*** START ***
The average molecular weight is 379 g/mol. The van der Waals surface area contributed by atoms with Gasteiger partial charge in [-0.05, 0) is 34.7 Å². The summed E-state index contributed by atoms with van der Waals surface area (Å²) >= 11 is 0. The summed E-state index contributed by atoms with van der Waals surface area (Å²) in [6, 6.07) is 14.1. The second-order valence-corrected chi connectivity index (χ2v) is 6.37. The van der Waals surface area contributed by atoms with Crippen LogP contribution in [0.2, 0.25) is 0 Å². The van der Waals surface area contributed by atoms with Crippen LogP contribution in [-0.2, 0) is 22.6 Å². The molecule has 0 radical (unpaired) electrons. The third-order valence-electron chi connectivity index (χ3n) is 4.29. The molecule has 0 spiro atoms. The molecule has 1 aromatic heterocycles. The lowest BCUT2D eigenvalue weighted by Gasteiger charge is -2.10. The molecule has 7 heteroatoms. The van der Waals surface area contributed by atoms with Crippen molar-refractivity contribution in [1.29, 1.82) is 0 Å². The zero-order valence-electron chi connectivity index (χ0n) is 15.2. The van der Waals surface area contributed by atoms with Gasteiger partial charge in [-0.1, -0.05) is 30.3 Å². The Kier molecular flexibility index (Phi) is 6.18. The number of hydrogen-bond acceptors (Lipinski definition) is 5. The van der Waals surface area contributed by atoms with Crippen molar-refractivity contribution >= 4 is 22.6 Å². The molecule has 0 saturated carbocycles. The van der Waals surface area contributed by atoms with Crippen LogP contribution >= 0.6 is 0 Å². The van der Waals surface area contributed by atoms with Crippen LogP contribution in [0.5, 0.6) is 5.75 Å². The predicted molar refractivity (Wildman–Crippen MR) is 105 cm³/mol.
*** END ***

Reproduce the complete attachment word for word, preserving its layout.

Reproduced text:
The average molecular weight is 379 g/mol. The van der Waals surface area contributed by atoms with Gasteiger partial charge in [-0.05, 0) is 34.7 Å². The summed E-state index contributed by atoms with van der Waals surface area (Å²) >= 11 is 0. The summed E-state index contributed by atoms with van der Waals surface area (Å²) in [6, 6.07) is 14.1. The second-order valence-corrected chi connectivity index (χ2v) is 6.37. The van der Waals surface area contributed by atoms with Crippen LogP contribution in [0.2, 0.25) is 0 Å². The van der Waals surface area contributed by atoms with Crippen LogP contribution in [-0.2, 0) is 22.6 Å². The molecule has 0 radical (unpaired) electrons. The third-order valence-electron chi connectivity index (χ3n) is 4.29. The molecule has 0 spiro atoms. The molecule has 1 aromatic heterocycles. The lowest BCUT2D eigenvalue weighted by Gasteiger charge is -2.10. The molecule has 7 heteroatoms. The van der Waals surface area contributed by atoms with Crippen molar-refractivity contribution in [1.29, 1.82) is 0 Å². The zero-order valence-electron chi connectivity index (χ0n) is 15.2. The van der Waals surface area contributed by atoms with Gasteiger partial charge in [-0.1, -0.05) is 30.3 Å². The Kier molecular flexibility index (Phi) is 6.18. The number of hydrogen-bond acceptors (Lipinski definition) is 5. The van der Waals surface area contributed by atoms with Crippen molar-refractivity contribution >= 4 is 22.6 Å². The molecule has 0 saturated carbocycles. The van der Waals surface area contributed by atoms with Crippen LogP contribution >= 0.6 is 0 Å². The van der Waals surface area contributed by atoms with Crippen LogP contribution in [0.5, 0.6) is 5.75 Å². The predicted molar refractivity (Wildman–Crippen MR) is 105 cm³/mol.